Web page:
Says Controllers Used Cell Phones To Keep Tabs On Planes
A massive power and communications
failure late Tuesday at the Los Angeles Air Route Traffic Control
Center left scrambling air traffic controllers to deal with a
nightmare scenario -– how to keep dozens of flights away from
each other above a large swath of the Southwestern United States
despite the inability to see them, talk to them or relay crucial
instructions for 15 excruciatingly long minutes.
That's the word from the National Air Traffic Controllers
Association... which adds that all the skill, heart and
determination that controllers bring into the control room every
day was put to the test during one of the worst outages to ever hit
In fact, NATCA says, conditions were so bad at the Los Angeles
ARTCC Tuesday that the only thing controllers had of use to aid the
situation that actually worked was their cell phones –-
devices which the Federal Aviation Administration has barred from
control rooms, incidentally.
"We were completely dead in the water," said Bob Marks, Western
Pacific regional vice president for NATCA. "We lost everything and
could not talk to our airplanes for those 15 minutes. Our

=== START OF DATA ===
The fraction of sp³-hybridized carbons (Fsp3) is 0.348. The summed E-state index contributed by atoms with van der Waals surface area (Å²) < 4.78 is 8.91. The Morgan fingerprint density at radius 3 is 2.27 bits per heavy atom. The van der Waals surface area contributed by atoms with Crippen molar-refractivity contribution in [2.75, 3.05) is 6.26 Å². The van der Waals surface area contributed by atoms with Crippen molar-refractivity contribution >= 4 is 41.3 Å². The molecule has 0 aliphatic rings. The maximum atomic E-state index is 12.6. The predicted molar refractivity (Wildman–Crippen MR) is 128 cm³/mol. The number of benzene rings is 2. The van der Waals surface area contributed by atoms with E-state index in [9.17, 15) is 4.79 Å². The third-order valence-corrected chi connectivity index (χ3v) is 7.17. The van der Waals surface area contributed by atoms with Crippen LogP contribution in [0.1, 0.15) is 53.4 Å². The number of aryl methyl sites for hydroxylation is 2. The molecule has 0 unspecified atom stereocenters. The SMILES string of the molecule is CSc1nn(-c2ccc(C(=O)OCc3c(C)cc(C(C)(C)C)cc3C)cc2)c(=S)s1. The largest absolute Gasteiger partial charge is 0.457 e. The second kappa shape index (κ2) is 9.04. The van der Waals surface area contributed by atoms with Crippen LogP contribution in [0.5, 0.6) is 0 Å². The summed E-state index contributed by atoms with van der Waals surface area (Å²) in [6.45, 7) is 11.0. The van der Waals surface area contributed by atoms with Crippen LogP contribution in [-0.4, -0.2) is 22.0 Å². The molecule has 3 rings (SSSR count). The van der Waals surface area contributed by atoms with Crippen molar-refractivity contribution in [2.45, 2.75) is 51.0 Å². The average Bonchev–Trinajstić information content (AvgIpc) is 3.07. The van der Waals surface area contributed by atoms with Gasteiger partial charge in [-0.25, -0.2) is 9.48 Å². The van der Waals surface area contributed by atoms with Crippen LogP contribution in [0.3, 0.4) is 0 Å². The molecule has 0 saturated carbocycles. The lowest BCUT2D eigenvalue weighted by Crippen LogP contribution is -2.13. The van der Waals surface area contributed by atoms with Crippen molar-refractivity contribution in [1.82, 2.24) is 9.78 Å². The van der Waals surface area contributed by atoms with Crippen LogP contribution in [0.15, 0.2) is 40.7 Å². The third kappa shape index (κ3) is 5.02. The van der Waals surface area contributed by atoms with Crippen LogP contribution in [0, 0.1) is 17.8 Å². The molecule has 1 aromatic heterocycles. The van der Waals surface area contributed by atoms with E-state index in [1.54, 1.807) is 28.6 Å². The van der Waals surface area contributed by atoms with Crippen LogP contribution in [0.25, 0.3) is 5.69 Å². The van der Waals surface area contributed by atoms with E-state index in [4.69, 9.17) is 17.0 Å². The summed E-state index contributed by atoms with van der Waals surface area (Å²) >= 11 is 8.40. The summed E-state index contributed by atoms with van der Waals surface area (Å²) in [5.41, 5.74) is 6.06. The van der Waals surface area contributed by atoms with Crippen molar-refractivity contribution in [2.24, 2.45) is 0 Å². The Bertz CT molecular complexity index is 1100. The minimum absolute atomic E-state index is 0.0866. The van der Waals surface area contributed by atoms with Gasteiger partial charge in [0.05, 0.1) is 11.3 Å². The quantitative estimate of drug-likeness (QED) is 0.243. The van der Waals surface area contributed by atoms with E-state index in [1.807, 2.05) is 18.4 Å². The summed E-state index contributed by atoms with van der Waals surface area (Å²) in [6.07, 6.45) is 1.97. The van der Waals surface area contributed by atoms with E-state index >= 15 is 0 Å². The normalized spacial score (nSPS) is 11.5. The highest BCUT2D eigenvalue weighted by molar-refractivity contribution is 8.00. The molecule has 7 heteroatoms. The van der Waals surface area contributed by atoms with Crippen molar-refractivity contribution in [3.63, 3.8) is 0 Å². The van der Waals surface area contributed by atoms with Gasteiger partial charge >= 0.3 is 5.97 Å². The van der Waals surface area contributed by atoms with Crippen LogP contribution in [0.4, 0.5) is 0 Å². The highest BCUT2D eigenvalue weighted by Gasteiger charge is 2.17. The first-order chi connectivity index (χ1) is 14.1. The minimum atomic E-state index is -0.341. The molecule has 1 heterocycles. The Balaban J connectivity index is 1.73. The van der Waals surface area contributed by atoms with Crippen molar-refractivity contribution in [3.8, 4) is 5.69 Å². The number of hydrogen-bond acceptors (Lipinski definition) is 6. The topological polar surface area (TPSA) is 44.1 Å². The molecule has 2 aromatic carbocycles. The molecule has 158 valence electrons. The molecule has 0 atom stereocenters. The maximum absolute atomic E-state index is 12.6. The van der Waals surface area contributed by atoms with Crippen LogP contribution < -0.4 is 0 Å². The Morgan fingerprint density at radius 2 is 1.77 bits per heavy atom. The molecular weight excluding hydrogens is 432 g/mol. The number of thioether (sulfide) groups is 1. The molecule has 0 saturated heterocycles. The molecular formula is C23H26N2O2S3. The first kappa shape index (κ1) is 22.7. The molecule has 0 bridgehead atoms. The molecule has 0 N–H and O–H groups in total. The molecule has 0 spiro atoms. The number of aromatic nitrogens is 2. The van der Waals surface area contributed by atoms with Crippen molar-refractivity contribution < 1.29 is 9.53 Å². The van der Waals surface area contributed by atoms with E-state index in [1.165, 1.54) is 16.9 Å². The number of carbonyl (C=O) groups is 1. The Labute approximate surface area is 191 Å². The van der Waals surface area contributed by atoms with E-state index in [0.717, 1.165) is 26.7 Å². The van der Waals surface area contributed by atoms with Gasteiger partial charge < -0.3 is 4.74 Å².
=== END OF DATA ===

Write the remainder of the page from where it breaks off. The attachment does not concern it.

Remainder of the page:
controllers were frantically picking up cell phones and calling air
traffic control facilities around the region, including Bakersfield
Approach, High Desert Terminal Radar Approach Control, Albuquerque
Center and Southern California TRACON, asking them to expand the
range of their radar scopes and let LA Center controllers know if
anyone was in danger of a collision."
As Aero-News reported, delays
mounted by the hundreds for thousands of air travelers... topping
off yet another bad day, NATCA says, in what has become a miserable
More importantly, the controllers union says safety margins were
the casualty of Tuesday’s outage... as controllers' efforts
and ingenuity prevented a catastrophe.
"They used their wits, their guile, and yes, their
management-prohibited cell phones," NATCA President John Carr
The FAA maintains that "safety was never compromised" but Carr
says that wasn't the case Tuesday... and moreover, that travelers
"If radar and radios are not necessary to ensure safety, then
shut 'em off permanently, and let's save a ton on the utility
bill," Carr stated. "If outages are insignificant or
inconsequential, let's get rid of all this burdensome equipment and
revert to the safe haven of manual air traffic control. If the
answer is always going to be ‘safety was never
compromised,’ then don't even bother meeting with the media.
With fraudulent misrepresentations like that, you can just mail
them in every time there's a critical safety-related outage."